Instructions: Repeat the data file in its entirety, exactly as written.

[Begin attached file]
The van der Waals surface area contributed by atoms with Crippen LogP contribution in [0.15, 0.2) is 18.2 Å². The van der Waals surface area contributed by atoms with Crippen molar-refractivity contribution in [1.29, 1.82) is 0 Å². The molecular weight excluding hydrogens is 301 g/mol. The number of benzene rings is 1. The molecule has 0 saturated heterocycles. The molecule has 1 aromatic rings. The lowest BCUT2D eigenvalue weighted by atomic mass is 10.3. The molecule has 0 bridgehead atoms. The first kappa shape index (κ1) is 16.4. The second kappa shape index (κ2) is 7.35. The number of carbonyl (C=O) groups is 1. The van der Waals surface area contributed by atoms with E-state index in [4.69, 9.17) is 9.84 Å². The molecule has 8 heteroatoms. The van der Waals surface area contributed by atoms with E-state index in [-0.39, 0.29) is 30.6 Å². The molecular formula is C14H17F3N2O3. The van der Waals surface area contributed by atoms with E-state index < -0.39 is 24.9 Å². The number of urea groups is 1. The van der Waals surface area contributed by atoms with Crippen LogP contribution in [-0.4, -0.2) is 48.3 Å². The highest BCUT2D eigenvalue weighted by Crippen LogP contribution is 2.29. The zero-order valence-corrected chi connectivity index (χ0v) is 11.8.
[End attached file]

The van der Waals surface area contributed by atoms with Crippen LogP contribution in [0.15, 0.2) is 18.2 Å². The van der Waals surface area contributed by atoms with Crippen molar-refractivity contribution in [1.29, 1.82) is 0 Å². The molecular weight excluding hydrogens is 301 g/mol. The number of benzene rings is 1. The molecule has 0 saturated heterocycles. The molecule has 1 aromatic rings. The lowest BCUT2D eigenvalue weighted by atomic mass is 10.3. The molecule has 0 bridgehead atoms. The first kappa shape index (κ1) is 16.4. The second kappa shape index (κ2) is 7.35. The number of carbonyl (C=O) groups is 1. The van der Waals surface area contributed by atoms with E-state index in [4.69, 9.17) is 9.84 Å². The molecule has 8 heteroatoms. The van der Waals surface area contributed by atoms with E-state index in [-0.39, 0.29) is 30.6 Å². The molecular formula is C14H17F3N2O3. The van der Waals surface area contributed by atoms with E-state index < -0.39 is 24.9 Å². The number of urea groups is 1. The van der Waals surface area contributed by atoms with Crippen LogP contribution in [-0.4, -0.2) is 48.3 Å². The highest BCUT2D eigenvalue weighted by Crippen LogP contribution is 2.29. The zero-order valence-corrected chi connectivity index (χ0v) is 11.8.